Effective Compression Ratio for P80 Engines

Ryan — screen name callahanoffroad — did some math. What math? Why on this green Earth would someone do math outside of a school or a bank? Well, math to determine the maximum compression ratio for the three common 1993-2000 Volvo inline-5 cylinder engines.

What he came up with is a lookup table that takes two things: your boost and your engine and spits out your compression ratio. Alternatively, if you have any two you can get the the third. I take it you know which inline-5 you have, so this whole thing gets pretty simple pretty fast ?. (Until it doesn’t, when you start throwing altitude/AFR or octane in the mix.)

So why is ECR important?

It’s important because knowing what these numbers are means you can find your safe boost limit without going over, or if you are over, going to a tuner who will help you get back on the safe side.

Hello friends!

I was pondering what the safe turbo boost limits for each model were and it lead me to doing a little bit of math on everyone’s behalf so that you can have an actual reference chart to go by. 

I have calculated the Effective Compression Ratio (ECR) of the three available P80 Volvo Engines: 2.4L Naturally Aspirated, 2.4L Low Pressure Turbo, and 2.3L High Pressure Turbo. These numbers would be correct for any 5 cylinder Volvo engine.

This chart does not take into account tuning tricks like running lean to heat the mixture or running rich to cool the mixture. The optimum turbo efficiency or turbo heat output. It is just a general chart for quick reference.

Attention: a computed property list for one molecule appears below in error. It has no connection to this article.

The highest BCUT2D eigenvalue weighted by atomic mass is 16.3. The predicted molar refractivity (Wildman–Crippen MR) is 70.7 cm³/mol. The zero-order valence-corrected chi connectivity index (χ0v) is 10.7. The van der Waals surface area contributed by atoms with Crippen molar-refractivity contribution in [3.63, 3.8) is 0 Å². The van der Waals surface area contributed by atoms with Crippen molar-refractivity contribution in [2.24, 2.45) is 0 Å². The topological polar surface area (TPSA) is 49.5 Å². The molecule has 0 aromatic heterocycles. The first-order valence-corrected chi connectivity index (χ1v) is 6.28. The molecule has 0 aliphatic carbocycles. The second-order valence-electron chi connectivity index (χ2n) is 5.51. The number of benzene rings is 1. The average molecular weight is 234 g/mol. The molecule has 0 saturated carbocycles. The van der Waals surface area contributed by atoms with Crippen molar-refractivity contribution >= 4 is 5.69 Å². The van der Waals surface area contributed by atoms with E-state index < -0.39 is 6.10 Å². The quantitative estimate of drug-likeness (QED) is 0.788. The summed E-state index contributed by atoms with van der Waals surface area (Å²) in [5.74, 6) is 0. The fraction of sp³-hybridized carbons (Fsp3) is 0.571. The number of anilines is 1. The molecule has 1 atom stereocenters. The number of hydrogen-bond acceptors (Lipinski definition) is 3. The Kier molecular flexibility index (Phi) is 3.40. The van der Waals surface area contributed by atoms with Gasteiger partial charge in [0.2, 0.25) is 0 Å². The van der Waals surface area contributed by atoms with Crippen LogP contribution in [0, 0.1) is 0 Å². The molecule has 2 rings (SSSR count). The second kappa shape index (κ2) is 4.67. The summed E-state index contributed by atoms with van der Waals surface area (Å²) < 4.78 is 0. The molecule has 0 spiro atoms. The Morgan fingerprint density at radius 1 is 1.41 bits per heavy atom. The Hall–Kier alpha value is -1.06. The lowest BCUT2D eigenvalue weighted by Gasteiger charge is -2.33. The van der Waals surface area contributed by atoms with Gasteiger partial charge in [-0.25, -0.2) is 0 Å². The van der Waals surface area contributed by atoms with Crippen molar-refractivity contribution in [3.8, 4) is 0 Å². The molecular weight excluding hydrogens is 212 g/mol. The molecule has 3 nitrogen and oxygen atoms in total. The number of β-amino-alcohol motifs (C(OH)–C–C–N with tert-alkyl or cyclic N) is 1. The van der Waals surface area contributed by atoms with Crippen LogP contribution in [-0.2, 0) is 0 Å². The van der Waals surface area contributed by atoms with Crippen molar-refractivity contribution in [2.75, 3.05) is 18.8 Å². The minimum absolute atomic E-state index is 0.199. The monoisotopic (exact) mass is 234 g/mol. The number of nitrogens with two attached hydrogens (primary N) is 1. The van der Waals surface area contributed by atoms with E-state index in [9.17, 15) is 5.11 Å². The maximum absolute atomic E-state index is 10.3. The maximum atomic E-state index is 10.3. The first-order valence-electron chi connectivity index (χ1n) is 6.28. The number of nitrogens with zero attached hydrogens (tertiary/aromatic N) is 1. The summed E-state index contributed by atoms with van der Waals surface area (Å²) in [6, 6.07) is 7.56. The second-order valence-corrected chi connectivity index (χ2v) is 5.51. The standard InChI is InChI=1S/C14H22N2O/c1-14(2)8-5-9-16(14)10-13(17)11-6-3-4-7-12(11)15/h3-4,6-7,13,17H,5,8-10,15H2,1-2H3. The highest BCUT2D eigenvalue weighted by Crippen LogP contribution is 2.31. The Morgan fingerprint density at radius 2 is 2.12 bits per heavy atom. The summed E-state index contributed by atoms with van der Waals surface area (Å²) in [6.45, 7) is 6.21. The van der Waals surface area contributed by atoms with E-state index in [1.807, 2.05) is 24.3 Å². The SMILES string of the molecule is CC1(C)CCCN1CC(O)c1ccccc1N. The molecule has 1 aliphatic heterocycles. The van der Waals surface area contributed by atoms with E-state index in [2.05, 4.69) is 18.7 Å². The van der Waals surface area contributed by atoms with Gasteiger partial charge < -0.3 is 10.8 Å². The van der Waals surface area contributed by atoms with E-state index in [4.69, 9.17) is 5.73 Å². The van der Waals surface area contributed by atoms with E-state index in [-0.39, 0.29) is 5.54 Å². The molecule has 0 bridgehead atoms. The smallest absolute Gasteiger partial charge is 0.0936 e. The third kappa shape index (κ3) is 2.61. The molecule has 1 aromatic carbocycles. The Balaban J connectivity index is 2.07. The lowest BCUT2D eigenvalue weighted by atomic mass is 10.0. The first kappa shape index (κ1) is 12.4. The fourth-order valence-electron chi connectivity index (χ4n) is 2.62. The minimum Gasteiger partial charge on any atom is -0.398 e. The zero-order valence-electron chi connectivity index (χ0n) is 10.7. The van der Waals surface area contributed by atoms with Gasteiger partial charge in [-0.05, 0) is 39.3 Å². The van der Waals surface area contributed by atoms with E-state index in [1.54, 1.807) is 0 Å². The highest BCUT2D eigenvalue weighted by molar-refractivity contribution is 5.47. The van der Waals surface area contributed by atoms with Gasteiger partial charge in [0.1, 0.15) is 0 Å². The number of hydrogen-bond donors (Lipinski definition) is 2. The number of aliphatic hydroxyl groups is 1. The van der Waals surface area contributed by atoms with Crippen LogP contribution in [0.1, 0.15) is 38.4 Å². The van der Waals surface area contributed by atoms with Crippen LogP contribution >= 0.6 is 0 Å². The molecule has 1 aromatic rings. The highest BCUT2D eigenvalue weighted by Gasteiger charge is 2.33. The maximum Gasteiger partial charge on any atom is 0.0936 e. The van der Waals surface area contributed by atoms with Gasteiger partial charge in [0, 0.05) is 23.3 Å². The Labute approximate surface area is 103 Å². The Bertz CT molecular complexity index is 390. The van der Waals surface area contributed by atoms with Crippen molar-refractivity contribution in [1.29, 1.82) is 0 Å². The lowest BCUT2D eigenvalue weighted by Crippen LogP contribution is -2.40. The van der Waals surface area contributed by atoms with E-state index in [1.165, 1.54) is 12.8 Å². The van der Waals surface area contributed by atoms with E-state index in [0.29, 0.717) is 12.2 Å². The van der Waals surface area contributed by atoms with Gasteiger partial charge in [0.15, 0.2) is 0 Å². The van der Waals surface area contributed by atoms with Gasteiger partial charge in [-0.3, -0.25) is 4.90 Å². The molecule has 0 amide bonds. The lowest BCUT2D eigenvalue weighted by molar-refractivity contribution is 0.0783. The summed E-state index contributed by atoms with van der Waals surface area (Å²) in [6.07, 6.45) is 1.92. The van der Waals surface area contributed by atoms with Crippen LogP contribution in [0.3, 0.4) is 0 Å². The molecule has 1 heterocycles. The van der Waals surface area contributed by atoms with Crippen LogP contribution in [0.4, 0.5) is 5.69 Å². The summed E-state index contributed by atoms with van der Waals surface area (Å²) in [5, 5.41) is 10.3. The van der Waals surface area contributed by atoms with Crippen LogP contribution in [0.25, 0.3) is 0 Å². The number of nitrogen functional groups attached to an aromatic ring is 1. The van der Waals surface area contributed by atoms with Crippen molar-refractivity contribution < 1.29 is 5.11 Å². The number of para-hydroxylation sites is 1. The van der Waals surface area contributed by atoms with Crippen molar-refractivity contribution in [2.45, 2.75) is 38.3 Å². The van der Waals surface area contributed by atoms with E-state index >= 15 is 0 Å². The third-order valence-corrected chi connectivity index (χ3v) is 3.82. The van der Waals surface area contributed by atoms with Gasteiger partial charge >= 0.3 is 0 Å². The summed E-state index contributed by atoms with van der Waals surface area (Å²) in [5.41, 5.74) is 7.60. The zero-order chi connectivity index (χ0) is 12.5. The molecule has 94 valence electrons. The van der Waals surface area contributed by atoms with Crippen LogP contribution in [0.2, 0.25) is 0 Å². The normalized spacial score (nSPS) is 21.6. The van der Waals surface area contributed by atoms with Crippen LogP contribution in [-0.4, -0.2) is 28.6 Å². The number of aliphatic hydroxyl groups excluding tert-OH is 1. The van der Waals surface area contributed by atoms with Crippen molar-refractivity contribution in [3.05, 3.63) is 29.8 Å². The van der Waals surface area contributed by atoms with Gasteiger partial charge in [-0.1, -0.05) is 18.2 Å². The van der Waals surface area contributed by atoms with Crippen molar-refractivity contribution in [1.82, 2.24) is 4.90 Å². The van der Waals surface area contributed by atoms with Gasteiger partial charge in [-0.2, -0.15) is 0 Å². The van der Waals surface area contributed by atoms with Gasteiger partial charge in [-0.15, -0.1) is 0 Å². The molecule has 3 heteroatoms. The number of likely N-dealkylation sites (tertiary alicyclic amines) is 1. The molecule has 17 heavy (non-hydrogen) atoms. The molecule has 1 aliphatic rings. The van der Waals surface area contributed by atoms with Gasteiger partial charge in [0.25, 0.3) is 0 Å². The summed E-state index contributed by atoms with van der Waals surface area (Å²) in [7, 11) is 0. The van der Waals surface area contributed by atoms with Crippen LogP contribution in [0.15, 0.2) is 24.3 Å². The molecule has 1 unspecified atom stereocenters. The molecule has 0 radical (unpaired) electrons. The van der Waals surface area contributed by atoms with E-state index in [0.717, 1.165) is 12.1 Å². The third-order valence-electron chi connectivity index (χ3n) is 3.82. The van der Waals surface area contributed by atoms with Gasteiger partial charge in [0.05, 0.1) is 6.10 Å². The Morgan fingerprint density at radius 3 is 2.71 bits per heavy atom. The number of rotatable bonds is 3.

If you’d like to do your own math here is the formula:

Square Root of: ((Boost Pressure in LBS + 14.7) / 14.7) * Compression Ratio = ECR

The Max Safe ECR for US Gas is as Follows:

91 Octane 12.1:1
93 Octane 12.5:1

2.4L Naturally Aspirated Turbo

Before I begin this one, I do want to say that it is mathematically possible to turbocharge a N/A car using a LPT setup. 
Stock Piston Compression Ratio and ECR = 10.5:1

4lbs of Boost = 11.84 ECR
5lbs of Boost = 12.15 ECR
6lbs of Boost = 12.46 ECR
7lbs of Boost = 12.75 ECR (not safe without tuning)

2.4L Low Pressure Turbo

Stock Piston Compression Ratio = 9.0:1
Stock Boost = 6 psi 
Stock ECR = 10.67
8lbs of Boost = 11.19 ECR
10lbs of Boost = 11.66 ECR
12lbs of Boost = 12.13 ECR
13lbs of Boost = 12.36 ECR
14lbs of Boost = 12.58 ECR (borderline unsafe/unsafe without tuning)

2.3L High Pressure Turbo/T5/R

Stock Piston Compression Ratio = 8.5:1
Stock Boost = 9.7lbs
Stock ECR = 11.33:1

12lbs = 11.45 ECR
13lbs = 11.67 ECR
14lbs = 11.87 ECR
15lbs = 12.09 ECR
16lbs = 12.29 ECR
17lbs = 12.48 ECR
18lbs = 12.68 ECR (not safe without tuning)

Volvo 850 5 Cyl 2 3 L - The 5-cylinder fits much better in the compact transverse engine compartments of modern cars than an inline-6, but provides more power than an inline-4.
The 5-cylinder fits much better in the compact transverse engine compartments of modern cars than an inline-6, but provides more power than an inline-4.

These are purely mathematical figures they assume a 14.7:1 air fuel ratio and as I stated before do not take into consideration temperature, altitude, superior intercooling, lower operating temperature, tuning for a rich environment to lower detonation temperatures, timing tricks, etc. Another interesting aspect that I have not calculated here is Effective Dynamic Compression Ratio, which can actually lower these numbers significantly. But again this is a really good back of the hand chart to go by. 

What’s most interesting is the definitive proof that lower compression ratio motors can handle extra boost and will inherently make more power at the higher boost levels as a result. Hope this helps anyone who is wondering how much boost they can safely run in their motor!

Forum thread: Effective Compression Ratio for P80 Engines

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